Random Japan

  • Sharebar
  • Posted on: 9 July 2011
  • By: mishima

[ a bump to the front with a 'welcome back, Mishima'. Hope you're safe and it's all good where you are! - luaptifer]

GOTTA BOUNCE
After winning 10 straight national trampoline championships, 27-year-old Haruka Hirota decided to retire from the sport due to a rule change regarding how much time the athletes spend in the air.

Former Livedoor boss Takafumi Horie decided to go out in style, sporting a Mohawk haircut and wearing a T-shirt bearing the phrase “Go To Jail” as he began his prison sentence for fraud.

Forty-year-old tennis queen Kimiko Date Krumm gave Venus Williams a run for her money at Wimbledon, before finally bowing out 6-7 (6), 6-3, 8-6 in nearly three hours in the second round.
In Sapporo, four “Super Grandmas” aged between 75 and 88 set a world record in the 400-meter medley for swimmers with a combined age between 320 and 359 years. Their combined age was 322 years and they shaved a full 40 seconds off the record.

Doara, the popular mascot of the Chunichi Dragons baseball club, was sent down to the minor leagues to work on his flips after a few mishaps.

Yoshie Soma, a 69-year-old special adviser to the president of Kobe University, was named one of the “most distinguished women in chemistry and chemical engineering in the world” by the International Union of Pure and Applied Chemistry. She discovered a copper carbonyl catalyst in the 1960s that has been used in paint for cars and the bottom of ships.

Stats

300
People who responded when ex-engineer Yasuteru Yamada called for elderly “suicide corps” volunteers to help quell the crisis at the Fukushima nuclear plant

358,000
Foreign visitors to Japan in May, down 50.4 percent and the second largest year-on-year decline, according to the Japan National Tourism Organization

11
Prefectural governors, out of 47, who said nuclear power plants should be abolished or reduced in the future, according to an Asahi Shimbun survey

31
Governors polled who would not commit, choosing “none of the above” or not answering the question at all

KIDS TODAY

A 3-year-old girl in Osaka got behind the wheel of her mom’s Porsche SUV and drove into a supermarket, slightly injuring a woman.

The 17-year-old son of Yomiuri Giants slugger Alex Ramirez is pitching in a Kansai independent league this season. Young Alexander Ramirez says his goal is to strike out his old man one day.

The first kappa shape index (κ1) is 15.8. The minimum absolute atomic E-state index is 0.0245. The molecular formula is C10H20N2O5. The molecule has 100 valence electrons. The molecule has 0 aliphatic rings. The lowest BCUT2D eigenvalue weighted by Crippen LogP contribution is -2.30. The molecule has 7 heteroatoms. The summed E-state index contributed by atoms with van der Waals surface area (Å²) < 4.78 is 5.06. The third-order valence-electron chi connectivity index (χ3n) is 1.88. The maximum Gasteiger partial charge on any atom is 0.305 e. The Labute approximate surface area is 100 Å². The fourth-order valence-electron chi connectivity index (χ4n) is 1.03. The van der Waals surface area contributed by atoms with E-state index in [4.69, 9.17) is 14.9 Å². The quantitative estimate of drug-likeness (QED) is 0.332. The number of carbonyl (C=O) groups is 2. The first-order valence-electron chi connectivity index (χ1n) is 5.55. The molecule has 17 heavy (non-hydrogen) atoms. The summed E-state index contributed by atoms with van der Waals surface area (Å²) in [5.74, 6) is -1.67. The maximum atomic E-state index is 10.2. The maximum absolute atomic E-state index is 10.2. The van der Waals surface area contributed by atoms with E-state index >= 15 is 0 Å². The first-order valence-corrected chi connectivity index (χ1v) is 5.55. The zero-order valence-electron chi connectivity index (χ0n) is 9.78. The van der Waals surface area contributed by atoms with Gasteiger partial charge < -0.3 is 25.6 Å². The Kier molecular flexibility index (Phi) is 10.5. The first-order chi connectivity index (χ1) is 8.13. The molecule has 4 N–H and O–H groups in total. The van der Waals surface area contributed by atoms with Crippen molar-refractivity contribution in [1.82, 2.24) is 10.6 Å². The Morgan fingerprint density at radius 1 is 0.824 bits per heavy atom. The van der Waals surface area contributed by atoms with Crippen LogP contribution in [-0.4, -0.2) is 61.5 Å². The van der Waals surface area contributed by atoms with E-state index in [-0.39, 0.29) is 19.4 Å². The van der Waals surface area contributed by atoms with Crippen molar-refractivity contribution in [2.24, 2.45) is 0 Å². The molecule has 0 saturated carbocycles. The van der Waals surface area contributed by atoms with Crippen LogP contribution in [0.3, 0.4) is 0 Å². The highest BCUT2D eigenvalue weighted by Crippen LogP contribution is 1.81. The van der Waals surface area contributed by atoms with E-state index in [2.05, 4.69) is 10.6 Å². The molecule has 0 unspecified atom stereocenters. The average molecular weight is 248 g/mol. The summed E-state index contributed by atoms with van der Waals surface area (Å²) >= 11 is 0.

Nineteen-year-old golf sensation Ryo Ishikawa had a few problems recently with his driving… in a car, that is. It was discovered that Ryo had been driving on an invalid international permit. He “humbly apologized,” bowed several times, and all was forgiven.

Certificates allowing free use of some highways in northern Japan were being advertised on the Yahoo Japan Auction website. The certificates were apparently issued by the mayor of Iwaki, Fukushima Prefecture, and were intended for disaster victims.

France decided to destroy green tea leaves imported from Shizuoka “after detecting radioactive cesium at more than double the European Union’s limit.”

Headline of the Week: “Japan research team shows black hole at center of galaxy built of many black holes” (courtesy of the Mainichi Daily News).

Nippon Ham Fighters ace Yu Darvish uncorked a wild pitch as his scoreless innings streak came to an end in a 2-1 loss to the Hanshin Tigers. Darvish had tossed 46 innings without giving up a run.

Meanwhile, Chunichi Dragons reliever Hitoki Iwase set a new NPB saves record when he closed out the 287th game of his long and illustrious career.

The, “Atsui, nes?” were flying on June 22, the summer solstice, as the temperature hit 35 C or higher in 13 locations throughout Japan.

Bad Blood

Explains His Stupidity

Make Sure Your Lies

Are Happy Lies

Hey! I'm Busy

I Can't Possibly Stop

Kan under fire from his own team
Cabinet gets apology for flip-flop on reactor restart
By MASAMI ITO
Staff writer

Prime Minister Naoto Kan apologized to his Cabinet on Friday morning over the confusion he caused by his sudden order that "stress tests" be conducted on all nuclear power plants in Japan.

During a closed meeting with Cabinet ministers, various participants expressed dissatisfaction with Kan, who is now intent on holding the safety tests before now-idled reactors are restarted.

The administration scrambled to unify its policy and is expected to announce new safety guidelines, including the stress tests, as early as possible.